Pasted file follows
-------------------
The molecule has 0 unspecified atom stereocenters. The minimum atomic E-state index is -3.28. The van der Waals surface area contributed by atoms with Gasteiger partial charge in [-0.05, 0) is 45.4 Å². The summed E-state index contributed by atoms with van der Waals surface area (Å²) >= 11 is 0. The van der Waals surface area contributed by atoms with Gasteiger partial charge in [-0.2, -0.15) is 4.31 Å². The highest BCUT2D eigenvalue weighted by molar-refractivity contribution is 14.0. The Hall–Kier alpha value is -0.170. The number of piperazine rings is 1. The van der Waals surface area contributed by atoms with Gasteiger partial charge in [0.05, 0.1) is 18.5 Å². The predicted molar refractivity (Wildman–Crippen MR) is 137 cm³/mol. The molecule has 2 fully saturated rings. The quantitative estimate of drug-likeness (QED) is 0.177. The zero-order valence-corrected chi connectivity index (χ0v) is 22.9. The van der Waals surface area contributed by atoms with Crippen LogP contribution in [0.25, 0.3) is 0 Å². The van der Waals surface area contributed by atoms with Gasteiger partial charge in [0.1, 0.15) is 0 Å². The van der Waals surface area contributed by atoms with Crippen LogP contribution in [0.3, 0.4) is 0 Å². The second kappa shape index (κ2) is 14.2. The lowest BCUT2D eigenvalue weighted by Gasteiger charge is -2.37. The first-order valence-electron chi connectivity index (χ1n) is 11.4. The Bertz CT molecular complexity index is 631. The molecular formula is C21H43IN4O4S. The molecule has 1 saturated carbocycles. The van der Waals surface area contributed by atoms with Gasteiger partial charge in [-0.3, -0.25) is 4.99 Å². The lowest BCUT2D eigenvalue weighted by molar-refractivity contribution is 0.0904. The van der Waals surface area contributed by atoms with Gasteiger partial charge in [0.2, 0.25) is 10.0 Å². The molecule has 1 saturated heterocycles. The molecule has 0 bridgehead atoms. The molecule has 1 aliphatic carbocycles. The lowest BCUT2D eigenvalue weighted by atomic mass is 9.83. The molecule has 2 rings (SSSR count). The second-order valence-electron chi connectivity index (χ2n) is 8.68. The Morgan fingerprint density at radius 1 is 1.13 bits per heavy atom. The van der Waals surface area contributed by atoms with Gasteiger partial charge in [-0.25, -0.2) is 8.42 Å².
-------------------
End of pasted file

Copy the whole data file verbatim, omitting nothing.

The molecule has 0 unspecified atom stereocenters. The minimum atomic E-state index is -3.28. The van der Waals surface area contributed by atoms with Gasteiger partial charge in [-0.05, 0) is 45.4 Å². The summed E-state index contributed by atoms with van der Waals surface area (Å²) >= 11 is 0. The van der Waals surface area contributed by atoms with Gasteiger partial charge in [-0.2, -0.15) is 4.31 Å². The highest BCUT2D eigenvalue weighted by molar-refractivity contribution is 14.0. The Hall–Kier alpha value is -0.170. The number of piperazine rings is 1. The van der Waals surface area contributed by atoms with Gasteiger partial charge in [0.05, 0.1) is 18.5 Å². The predicted molar refractivity (Wildman–Crippen MR) is 137 cm³/mol. The molecule has 2 fully saturated rings. The quantitative estimate of drug-likeness (QED) is 0.177. The zero-order valence-corrected chi connectivity index (χ0v) is 22.9. The van der Waals surface area contributed by atoms with Crippen LogP contribution in [0.25, 0.3) is 0 Å². The van der Waals surface area contributed by atoms with Gasteiger partial charge in [0.1, 0.15) is 0 Å². The van der Waals surface area contributed by atoms with Crippen LogP contribution in [0.3, 0.4) is 0 Å². The second kappa shape index (κ2) is 14.2. The lowest BCUT2D eigenvalue weighted by Gasteiger charge is -2.37. The first-order valence-electron chi connectivity index (χ1n) is 11.4. The Bertz CT molecular complexity index is 631. The molecular formula is C21H43IN4O4S. The molecule has 1 saturated carbocycles. The van der Waals surface area contributed by atoms with Gasteiger partial charge in [-0.3, -0.25) is 4.99 Å². The lowest BCUT2D eigenvalue weighted by molar-refractivity contribution is 0.0904. The van der Waals surface area contributed by atoms with Gasteiger partial charge in [0.2, 0.25) is 10.0 Å². The molecule has 1 saturated heterocycles. The molecule has 0 bridgehead atoms. The molecule has 1 aliphatic carbocycles. The lowest BCUT2D eigenvalue weighted by atomic mass is 9.83. The molecule has 2 rings (SSSR count). The second-order valence-electron chi connectivity index (χ2n) is 8.68. The Morgan fingerprint density at radius 1 is 1.13 bits per heavy atom. The van der Waals surface area contributed by atoms with Gasteiger partial charge in [-0.25, -0.2) is 8.42 Å².